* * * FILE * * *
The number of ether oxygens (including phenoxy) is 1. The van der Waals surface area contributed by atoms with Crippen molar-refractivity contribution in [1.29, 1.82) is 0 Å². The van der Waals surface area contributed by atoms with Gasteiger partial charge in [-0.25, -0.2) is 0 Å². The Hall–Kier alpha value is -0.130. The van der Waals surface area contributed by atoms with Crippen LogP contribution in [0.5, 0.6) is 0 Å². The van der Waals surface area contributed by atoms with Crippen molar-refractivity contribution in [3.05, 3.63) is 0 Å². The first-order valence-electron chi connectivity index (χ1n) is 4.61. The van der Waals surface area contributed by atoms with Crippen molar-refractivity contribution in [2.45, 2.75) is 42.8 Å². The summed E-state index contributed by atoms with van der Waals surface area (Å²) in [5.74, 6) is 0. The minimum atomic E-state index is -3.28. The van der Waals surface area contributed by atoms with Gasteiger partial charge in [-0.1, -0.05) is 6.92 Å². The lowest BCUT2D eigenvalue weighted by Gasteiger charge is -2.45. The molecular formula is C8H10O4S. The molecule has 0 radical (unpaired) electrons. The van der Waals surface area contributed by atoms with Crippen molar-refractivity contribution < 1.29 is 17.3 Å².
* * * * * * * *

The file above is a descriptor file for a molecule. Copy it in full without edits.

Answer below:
The number of ether oxygens (including phenoxy) is 1. The van der Waals surface area contributed by atoms with Crippen molar-refractivity contribution in [1.29, 1.82) is 0 Å². The van der Waals surface area contributed by atoms with Gasteiger partial charge in [-0.25, -0.2) is 0 Å². The Hall–Kier alpha value is -0.130. The van der Waals surface area contributed by atoms with Crippen LogP contribution in [0.5, 0.6) is 0 Å². The van der Waals surface area contributed by atoms with Crippen molar-refractivity contribution in [3.05, 3.63) is 0 Å². The first-order valence-electron chi connectivity index (χ1n) is 4.61. The van der Waals surface area contributed by atoms with Crippen molar-refractivity contribution in [2.45, 2.75) is 42.8 Å². The summed E-state index contributed by atoms with van der Waals surface area (Å²) in [5.74, 6) is 0. The minimum atomic E-state index is -3.28. The van der Waals surface area contributed by atoms with Gasteiger partial charge in [-0.1, -0.05) is 6.92 Å². The lowest BCUT2D eigenvalue weighted by Gasteiger charge is -2.45. The molecular formula is C8H10O4S. The molecule has 0 radical (unpaired) electrons. The van der Waals surface area contributed by atoms with Crippen molar-refractivity contribution < 1.29 is 17.3 Å².